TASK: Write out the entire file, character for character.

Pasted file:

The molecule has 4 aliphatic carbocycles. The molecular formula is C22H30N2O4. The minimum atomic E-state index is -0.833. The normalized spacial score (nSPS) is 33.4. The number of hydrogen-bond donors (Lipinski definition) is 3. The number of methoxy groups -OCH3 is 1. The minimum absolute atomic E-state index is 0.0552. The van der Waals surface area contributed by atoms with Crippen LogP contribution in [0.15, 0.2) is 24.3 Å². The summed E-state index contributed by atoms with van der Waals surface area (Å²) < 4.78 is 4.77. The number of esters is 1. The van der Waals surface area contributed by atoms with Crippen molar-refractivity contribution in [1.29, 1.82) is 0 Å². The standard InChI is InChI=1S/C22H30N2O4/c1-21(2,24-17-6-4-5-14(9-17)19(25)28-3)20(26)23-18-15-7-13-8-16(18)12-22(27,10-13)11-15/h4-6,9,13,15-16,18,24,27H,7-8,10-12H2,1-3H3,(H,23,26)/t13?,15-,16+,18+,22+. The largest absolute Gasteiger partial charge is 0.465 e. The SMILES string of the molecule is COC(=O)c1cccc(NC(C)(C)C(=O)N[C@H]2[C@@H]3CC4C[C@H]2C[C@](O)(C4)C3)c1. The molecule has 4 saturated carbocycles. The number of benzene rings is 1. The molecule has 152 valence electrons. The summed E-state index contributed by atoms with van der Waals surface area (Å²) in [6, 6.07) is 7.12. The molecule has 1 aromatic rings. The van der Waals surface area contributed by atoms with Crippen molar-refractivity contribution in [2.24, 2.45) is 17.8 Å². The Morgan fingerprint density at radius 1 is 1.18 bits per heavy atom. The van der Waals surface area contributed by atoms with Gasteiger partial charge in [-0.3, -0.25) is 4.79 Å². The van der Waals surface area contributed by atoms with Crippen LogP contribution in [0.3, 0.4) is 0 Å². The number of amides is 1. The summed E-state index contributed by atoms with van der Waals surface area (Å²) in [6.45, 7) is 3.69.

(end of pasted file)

The molecule has 4 aliphatic carbocycles. The molecular formula is C22H30N2O4. The minimum atomic E-state index is -0.833. The normalized spacial score (nSPS) is 33.4. The number of hydrogen-bond donors (Lipinski definition) is 3. The number of methoxy groups -OCH3 is 1. The minimum absolute atomic E-state index is 0.0552. The van der Waals surface area contributed by atoms with Crippen LogP contribution in [0.15, 0.2) is 24.3 Å². The summed E-state index contributed by atoms with van der Waals surface area (Å²) < 4.78 is 4.77. The number of esters is 1. The van der Waals surface area contributed by atoms with Crippen molar-refractivity contribution in [1.29, 1.82) is 0 Å². The standard InChI is InChI=1S/C22H30N2O4/c1-21(2,24-17-6-4-5-14(9-17)19(25)28-3)20(26)23-18-15-7-13-8-16(18)12-22(27,10-13)11-15/h4-6,9,13,15-16,18,24,27H,7-8,10-12H2,1-3H3,(H,23,26)/t13?,15-,16+,18+,22+. The largest absolute Gasteiger partial charge is 0.465 e. The SMILES string of the molecule is COC(=O)c1cccc(NC(C)(C)C(=O)N[C@H]2[C@@H]3CC4C[C@H]2C[C@](O)(C4)C3)c1. The molecule has 4 saturated carbocycles. The number of benzene rings is 1. The molecule has 152 valence electrons. The summed E-state index contributed by atoms with van der Waals surface area (Å²) in [6, 6.07) is 7.12. The molecule has 1 aromatic rings. The van der Waals surface area contributed by atoms with Crippen molar-refractivity contribution in [2.24, 2.45) is 17.8 Å². The Morgan fingerprint density at radius 1 is 1.18 bits per heavy atom. The van der Waals surface area contributed by atoms with Gasteiger partial charge in [-0.3, -0.25) is 4.79 Å². The van der Waals surface area contributed by atoms with Crippen LogP contribution in [0.3, 0.4) is 0 Å². The number of amides is 1. The summed E-state index contributed by atoms with van der Waals surface area (Å²) in [6.45, 7) is 3.69.